Up, down and all around. No, that’s not the pain you feel after a long day of weeding, planting and irrigating. It is a catchy phrase to remember fertilizers.
The question now that the majority of the planting is done is when and what needs fertilizer? I am conservative when it comes to fertilizing, concentrating more on trying to build a healthy soil. I do try to remember to scratch in some fertilizer in the planting area several days before I irrigate and plant. Seeds or plants need to go into a moist soil. Years ago I neglected the irrigating prior to planting over 100 strawflower seedlings. When I went to check on them the next day, they were all prone to the ground. After a few days they did recover, but it was a lesson learned that I won’t forget.
Some vegetables are heavy feeders and need two applications of fertilizer. Others will only need one.
Taking a step backwards, our Central Oregon soil only contains 1% to 2% organic matter. That fact helps us to understand the importance of enriching the soil with compost. Building a healthy soil helps retain water and avoid major bug and disease problems.
The three numbers on the fertilizer package refer to the three elements of nitrogen (N), phosphorous (P) and potassium (K).
Nitrogen (N) energizes vegetative growth: too much and you get plant obesity — lots of green growth with no flowers or fruit. It’s great for the grass, but a failure if you are waiting for your first ripe tomato, which will not develop. Nitrogen is not a mineral and is not present in the particles of soil.
All nitrogen comes from other sources: organic matter, air or fertilizers. When nitrogen is deficient, leaves yellow from their tips toward the stem; the plant yellows from the bottom upward, and growth is stunted. The legumes, peas and beans fix nitrogen in the soil.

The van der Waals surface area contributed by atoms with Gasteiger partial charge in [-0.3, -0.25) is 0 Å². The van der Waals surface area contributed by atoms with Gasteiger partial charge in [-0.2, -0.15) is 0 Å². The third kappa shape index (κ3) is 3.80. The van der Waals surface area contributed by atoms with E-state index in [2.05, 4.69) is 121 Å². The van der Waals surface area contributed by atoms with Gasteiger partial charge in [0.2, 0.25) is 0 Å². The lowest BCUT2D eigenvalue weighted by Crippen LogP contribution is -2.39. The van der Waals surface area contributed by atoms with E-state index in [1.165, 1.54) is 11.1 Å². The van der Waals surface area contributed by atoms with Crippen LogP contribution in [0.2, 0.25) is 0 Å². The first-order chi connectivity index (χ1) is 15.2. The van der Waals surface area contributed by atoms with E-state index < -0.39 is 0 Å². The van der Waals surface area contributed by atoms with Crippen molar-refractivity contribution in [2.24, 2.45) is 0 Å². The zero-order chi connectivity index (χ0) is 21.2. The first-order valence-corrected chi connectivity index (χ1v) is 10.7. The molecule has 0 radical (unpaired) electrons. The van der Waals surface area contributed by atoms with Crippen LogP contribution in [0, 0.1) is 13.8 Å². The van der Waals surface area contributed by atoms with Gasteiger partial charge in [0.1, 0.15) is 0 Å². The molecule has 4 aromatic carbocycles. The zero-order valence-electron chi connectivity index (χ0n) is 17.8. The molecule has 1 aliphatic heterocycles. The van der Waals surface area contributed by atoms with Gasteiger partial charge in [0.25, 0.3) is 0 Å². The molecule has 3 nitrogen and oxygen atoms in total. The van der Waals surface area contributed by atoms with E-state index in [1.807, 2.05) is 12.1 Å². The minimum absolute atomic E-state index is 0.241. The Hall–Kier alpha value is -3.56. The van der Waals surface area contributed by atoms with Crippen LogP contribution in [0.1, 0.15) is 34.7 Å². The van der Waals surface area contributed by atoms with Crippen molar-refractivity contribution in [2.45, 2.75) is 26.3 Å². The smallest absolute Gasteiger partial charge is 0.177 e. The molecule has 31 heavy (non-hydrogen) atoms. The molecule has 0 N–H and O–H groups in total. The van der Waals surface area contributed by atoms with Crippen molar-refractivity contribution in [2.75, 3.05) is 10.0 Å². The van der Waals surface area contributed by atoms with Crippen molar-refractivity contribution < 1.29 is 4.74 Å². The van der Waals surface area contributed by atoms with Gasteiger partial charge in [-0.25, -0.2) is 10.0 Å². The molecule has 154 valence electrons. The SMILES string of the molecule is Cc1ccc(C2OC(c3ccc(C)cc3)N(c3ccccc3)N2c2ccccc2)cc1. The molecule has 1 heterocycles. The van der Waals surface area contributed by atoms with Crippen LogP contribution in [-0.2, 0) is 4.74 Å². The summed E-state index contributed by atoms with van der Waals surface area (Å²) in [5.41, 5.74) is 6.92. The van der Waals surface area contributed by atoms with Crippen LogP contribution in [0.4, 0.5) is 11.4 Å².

Phosphorous (P) is the root-pushing and blooming plant nutrient.
If you were to plant a new lawn or new landscape plants, you would want a higher second number on the label. The most effective way to apply a fertilizer containing phosphorus is to concentrate it where roots can get at it.
Plants remove more potassium (K) from the soil than any other nutrient except nitrogen and calcium. Potassium improves overall plant vigor and promotes disease and stress resistance.
In most cases, the best time to apply fertilizer is close to the time when plants need the nutrients.
Plants need the largest amount of nutrients when they are growing most rapidly. Rapid growth occurs in midsummer for corn and squash, earlier for spring plantings of lettuce and other greens.
Broccoli, Brussels sprouts, cabbage, cantaloupe, corn, cucumber, eggplant, pumpkin, summer and winter squash and tomatoes are on the list of heavy feeders and will require two applications of fertilizer: when you plant and when the fruit starts to appear.
The following are also considered heavy feeders but will only need one heavier than normal application of fertilizer: asparagus, beets, cauliflower, kale, kohlrabi, lettuce, parsley, radish, rhubarb, spinach, strawberry, sunflower and watermelon.
Light feeders include carrot, garlic, onion, potato, Swiss chard and turnip.
Symptoms of nutrient deficiencies include new leaves that are small and pale green or yellow, and older leaves that fall off or die and remain in place, usually indicates a nitrogen deficiency.
Phosphorus deficient plants show stunted growth with reddish to purple leaves.
Dark green leaves may show tip burn. There is also poor fruit, flower and root set.
Potassium deficient plants grow more slowly and exhibit loss of green color along the leaf margins or tips starting with the bottom leaves and progressing up the plant. There are low yields of flowers and fruit.
Now, back to the catchy phrase to help you remember:
UP: N — nitrogen, leafy growth
DOWN: P — phosphorus, helps produce healthy roots, plant blooms
ALL AROUND: K — potassium, important for overall plant health and resistance to water and insect stresses.
— Reporter: email@example.com